Born in China (The Walt Disney Company, G)

The Disney “circle of life” approach is valuable because it gives children a way to relate the natural world to their own lives.

Who can resist a cute animal? Just about nobody, it seems, which explains the proliferation of pet videos on social media. For the professional version of the genre, we have Disney (or, to be precise, Disneynature), which reliably cranks out beautifully filmed nature documentaries that seldom fail to please. They please, that is, as long as you are OK with the conventions that guide this type of documentary, the most obvious being the relentless imposition of humanlike story lines that may or may not be useful in understanding the animal behaviors displayed on screen.

The latest offering from Disneynature, Born in China, does not depart from the Disney playbook. It features five types of animals, with pandas (of course), snow leopards, and golden snub-nosed monkeys getting the most screen time; chiru (antelopes) and cranes are also featured on a somewhat lesser basis. As always, the cinematography is stunning and takes you to parts of the world you probably will never see in person (in this case, the woodlands and mountains of China, far from the cities most tourists visit). And in case the opportunity to observe these animals in their native habitat is not sufficient for you, Born in China includes a narration (by John Krasinski, aka Jim Halpert on The Office) that interprets the animals’ behaviors in human terms.

Born in China follows the species through the cycle of seasons, taking us along as they migrate, mate, and give birth; hunt and defend their territory; and, above all, care for their young. Disney knows on which side their bread is buttered, and there’s nothing like a baby panda being cradled by its mother to make an audience go “Awww.” Unless, of course, it’s two baby snow leopards play-fighting, or a just-born antelope trying out its legs for the first time, or a monkey saving his baby sister from a would-be predator…you get the idea. Nature as packaged by Disney is more benign than red in tooth and claw, an understandable choice given the large family and scholastic audience for these films.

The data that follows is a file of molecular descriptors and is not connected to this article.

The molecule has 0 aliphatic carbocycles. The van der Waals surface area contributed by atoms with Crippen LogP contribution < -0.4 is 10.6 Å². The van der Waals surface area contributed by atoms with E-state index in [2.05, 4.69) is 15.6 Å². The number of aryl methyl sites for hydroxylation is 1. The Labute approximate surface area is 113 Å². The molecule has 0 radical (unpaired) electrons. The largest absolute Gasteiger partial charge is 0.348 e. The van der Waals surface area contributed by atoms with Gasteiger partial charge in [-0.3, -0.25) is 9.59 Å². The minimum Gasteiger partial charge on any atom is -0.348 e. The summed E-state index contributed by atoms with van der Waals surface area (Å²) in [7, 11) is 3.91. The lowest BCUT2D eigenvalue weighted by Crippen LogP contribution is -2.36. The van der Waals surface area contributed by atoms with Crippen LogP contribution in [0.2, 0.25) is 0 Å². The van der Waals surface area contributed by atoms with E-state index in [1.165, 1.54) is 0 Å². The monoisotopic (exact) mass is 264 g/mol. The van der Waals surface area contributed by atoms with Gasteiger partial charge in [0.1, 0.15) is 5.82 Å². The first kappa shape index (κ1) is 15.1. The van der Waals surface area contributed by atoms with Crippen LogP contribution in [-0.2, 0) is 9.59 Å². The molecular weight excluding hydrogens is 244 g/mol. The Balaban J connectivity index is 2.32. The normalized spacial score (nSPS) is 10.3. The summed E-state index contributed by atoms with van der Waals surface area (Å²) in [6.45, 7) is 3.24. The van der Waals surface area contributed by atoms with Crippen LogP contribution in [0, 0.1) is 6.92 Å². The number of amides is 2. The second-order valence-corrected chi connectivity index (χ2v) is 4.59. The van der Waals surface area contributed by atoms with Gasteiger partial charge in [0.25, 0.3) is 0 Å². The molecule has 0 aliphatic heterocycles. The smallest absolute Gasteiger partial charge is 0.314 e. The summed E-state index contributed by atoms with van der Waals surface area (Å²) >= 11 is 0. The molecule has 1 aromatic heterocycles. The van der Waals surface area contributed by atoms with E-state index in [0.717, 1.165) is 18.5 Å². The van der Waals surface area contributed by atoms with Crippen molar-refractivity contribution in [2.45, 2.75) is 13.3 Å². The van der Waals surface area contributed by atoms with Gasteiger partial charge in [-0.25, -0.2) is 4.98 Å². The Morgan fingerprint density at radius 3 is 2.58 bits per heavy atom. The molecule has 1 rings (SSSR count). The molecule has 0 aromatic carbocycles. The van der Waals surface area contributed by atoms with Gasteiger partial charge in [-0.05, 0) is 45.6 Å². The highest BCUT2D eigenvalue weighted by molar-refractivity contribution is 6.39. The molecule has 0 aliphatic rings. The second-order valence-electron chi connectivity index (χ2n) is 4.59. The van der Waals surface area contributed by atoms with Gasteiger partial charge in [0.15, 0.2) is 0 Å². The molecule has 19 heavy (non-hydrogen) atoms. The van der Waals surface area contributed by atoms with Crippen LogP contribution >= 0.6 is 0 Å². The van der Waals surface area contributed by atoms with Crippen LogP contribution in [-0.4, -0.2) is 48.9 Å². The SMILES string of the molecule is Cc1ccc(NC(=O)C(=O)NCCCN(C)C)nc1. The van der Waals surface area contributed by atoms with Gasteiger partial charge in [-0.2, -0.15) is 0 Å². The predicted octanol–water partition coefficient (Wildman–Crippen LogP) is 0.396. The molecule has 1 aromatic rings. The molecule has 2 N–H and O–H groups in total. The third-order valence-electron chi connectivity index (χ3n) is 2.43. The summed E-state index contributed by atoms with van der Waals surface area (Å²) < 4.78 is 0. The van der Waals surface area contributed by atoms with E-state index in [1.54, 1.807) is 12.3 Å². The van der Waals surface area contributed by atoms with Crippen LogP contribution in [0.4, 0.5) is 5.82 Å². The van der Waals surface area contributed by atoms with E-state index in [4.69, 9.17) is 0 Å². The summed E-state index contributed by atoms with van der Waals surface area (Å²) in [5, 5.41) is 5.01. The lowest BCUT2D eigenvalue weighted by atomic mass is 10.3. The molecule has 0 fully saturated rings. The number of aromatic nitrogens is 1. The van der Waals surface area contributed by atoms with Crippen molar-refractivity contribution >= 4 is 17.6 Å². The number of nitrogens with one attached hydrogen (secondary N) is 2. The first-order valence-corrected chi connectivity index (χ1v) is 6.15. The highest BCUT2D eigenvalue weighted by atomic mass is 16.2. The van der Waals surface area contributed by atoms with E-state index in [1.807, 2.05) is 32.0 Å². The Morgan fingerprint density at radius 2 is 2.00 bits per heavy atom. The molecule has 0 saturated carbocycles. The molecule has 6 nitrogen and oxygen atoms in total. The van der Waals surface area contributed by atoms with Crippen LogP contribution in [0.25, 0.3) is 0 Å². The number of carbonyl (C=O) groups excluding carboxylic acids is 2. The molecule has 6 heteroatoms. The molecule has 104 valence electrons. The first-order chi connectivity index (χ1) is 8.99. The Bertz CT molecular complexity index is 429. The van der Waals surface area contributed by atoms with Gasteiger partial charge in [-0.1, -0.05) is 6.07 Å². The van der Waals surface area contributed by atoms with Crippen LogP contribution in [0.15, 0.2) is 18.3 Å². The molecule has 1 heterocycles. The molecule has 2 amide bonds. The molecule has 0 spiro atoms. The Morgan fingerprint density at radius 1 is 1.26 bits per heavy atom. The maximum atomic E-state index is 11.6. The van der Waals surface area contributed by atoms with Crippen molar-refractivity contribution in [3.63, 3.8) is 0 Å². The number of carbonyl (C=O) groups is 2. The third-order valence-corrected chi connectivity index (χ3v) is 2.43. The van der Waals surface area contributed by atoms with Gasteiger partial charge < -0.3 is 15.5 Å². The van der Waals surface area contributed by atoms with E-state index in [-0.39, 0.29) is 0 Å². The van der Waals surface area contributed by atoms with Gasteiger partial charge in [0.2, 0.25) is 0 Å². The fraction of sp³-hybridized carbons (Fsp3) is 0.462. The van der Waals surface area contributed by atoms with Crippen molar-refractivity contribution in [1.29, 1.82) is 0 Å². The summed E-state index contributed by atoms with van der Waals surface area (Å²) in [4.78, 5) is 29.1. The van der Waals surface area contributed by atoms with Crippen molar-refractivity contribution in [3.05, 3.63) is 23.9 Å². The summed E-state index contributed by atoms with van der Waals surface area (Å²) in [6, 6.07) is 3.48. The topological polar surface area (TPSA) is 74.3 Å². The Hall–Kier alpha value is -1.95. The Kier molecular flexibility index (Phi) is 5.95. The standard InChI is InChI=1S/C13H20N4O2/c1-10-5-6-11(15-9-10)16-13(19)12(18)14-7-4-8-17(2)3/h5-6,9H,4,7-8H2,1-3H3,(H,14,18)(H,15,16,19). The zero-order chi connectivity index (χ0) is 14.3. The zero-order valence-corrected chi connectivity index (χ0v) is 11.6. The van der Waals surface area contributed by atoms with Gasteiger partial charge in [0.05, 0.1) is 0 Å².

It’s easy to criticize Born in China for anthropomorphizing wild animals, and Disney’s approach is certainly not one that any wildlife professional or serious student would adopt when communicating with peers. When it comes to capturing the interest of children, however, the Disney “circle of life” approach is valuable because it gives them a way to relate the natural world to their own lives. Some of those children may well take a serious interest in science and nature as a result, and if so, they’ll have no problem setting aside the Disney approach in favor of more rigorous methods of study.

Born in China is rather improbably directed by Chuan Lu, best known for the harrowing 2009 feature film City of Life and Death. He’s operating in a much more family-friendly manner in Born in China, his first documentary, and sticks closely to the Disney playbook. If you go to see this movie, it’s definitely worth staying for the credits, which include the animal equivalent of outtakes, as well as some good-natured war stories by cameramen relating the difficulties they encountered while filming. | Sarah Boslaugh

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